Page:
From Potomac to Kentucky Extreme Mustang Makeover

From Potomac to Kentucky Extreme Mustang Makeover

Ariana Sakaris talks about goals and dreams.

Ariana Sakaris and her Mustang Wild Heart.

Ariana Sakaris and her Mustang Wild Heart. Photo by Matt Dixon


Ariana Sakaris and her Mustang Wild Heart with an inspirational plaque given to them by a friend.

Former Potomac resident Ariana Sakaris and her horse Wild Heart won Reserve Champion at the Kentucky Extreme Mustang Makeover July 6-8 in Lexington, Ky.

It was a dream come true for Sakaris who said she had wanted to do a Mustang Makeover for a number of years and finally did it. And it was no easy task.

“There really is no other competition like it,” she said. “It really tests how you can communicate [with the horse].”

Sakaris, 29, started riding when she was five, her mother was her first instructor. After her family moved to Potomac she rode at Potomac Glen Riding School.

After a few falls, she said, she decided she wanted to learn how to work with horses, how to get them to do what you want them to do.

“You can’t force a thousand pounds,” she said. “Horses are extremely sensitive animals, their sensitivity is linked to survival.”

She graduated from Wootton High School and went to Penn State where she majored in bio-behaviors. Though she now lives in Lexington, “my base is always at home in Potomac,” she said.

The Kentucky Extreme Mustang Makeover consisted of three phases, Sakaris said.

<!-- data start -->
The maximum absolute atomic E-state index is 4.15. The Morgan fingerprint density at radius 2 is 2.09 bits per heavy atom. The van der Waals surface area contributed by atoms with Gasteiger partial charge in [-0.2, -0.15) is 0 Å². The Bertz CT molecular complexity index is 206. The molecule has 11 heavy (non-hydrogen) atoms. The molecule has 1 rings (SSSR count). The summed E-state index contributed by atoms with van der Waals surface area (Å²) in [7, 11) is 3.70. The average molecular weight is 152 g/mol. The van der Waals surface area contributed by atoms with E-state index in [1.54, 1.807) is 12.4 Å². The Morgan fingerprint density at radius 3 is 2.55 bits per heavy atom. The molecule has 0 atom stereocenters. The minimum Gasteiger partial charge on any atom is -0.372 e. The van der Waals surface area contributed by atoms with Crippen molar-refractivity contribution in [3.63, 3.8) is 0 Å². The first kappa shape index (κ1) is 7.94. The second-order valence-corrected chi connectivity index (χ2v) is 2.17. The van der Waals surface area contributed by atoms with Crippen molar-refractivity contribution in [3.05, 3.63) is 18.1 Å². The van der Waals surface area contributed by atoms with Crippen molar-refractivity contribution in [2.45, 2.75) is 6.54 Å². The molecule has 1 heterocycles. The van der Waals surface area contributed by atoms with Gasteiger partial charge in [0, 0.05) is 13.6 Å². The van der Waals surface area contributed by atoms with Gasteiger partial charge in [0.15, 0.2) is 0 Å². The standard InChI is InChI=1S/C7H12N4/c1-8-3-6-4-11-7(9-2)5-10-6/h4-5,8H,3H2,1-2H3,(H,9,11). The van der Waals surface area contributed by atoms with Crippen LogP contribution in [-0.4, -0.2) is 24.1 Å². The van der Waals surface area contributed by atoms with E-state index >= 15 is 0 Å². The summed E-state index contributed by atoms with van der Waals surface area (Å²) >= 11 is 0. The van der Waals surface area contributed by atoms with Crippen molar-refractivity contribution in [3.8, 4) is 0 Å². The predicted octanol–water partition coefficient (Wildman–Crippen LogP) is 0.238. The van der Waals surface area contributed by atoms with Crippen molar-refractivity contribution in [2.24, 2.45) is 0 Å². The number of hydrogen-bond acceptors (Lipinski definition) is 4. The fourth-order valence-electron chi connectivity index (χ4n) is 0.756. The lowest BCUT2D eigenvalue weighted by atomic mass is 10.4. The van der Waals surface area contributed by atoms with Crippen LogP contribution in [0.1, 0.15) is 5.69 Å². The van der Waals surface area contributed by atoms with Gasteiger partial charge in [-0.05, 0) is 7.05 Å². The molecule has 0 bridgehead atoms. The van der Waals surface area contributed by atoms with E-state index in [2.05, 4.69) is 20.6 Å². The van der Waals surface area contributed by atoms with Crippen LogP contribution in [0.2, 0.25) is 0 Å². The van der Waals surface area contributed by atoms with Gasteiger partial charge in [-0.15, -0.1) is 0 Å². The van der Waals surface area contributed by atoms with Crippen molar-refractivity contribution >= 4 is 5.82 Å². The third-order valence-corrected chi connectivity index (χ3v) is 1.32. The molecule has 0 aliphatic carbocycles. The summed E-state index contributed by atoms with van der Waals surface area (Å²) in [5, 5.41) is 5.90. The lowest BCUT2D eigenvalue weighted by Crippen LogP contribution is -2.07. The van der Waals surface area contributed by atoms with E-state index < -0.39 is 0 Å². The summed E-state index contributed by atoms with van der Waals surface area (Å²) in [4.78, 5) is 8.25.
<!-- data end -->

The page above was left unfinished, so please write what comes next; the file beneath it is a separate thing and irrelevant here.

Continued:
“In phase one you are on the ground with the horse, putting it in a trailer, brushing it, walking with it,” she said. “The judges are looking for any hesitation, is the horse relaxed, obedient? Phase two is an obstacle course. There the judges are looking to see if the horse is willing and trusting you. Phase three is a riding pattern. It shows that you and the horse are comfortable in the saddle.”

After the initial competition the top 10 riders and their horses do another ride, this time with a music and a theme. Sakaris chose “Beauty and the Beast” because, she said, at the beginning of the story it says ‘at the beginning we were barely even friends, then one bends,’ I [bent].”

Mustangs are wild horses, descended originally from horses brought to this continent by the Spanish. Today, about 30,000 Mustangs roam free in 11 western U.S. states.

According to the Oklahoma State University website, the name mustang comes from the Spanish word “mesteno” or “monstenco” meaning wild or stray.

For the Makeover, Sakaris had just 100 days to work with the horse she was randomly assigned and had never seen before.

“You don’t have any say over the horse you get,” she said.

Sakaris said she hoped to get a gray mare and was delightfully surprised when she opened her assignment folder and read “five year old gray mare.”

“I named her Wild Heart, she was so explosive,” Sakaris said. “The name reflected who she was, a wild horse.”

Sakaris said she has spent hours and hours with horses trying to understand them and said the lessons she learned from horses can be applied to people.

She now uses her experience to teach clinics to riders and trainers who want to improve their relationship with horses and works as a motivational speaker.

“I talk to people about goals and dreams,” she said. “Everybody hits a spot where they want to give up.”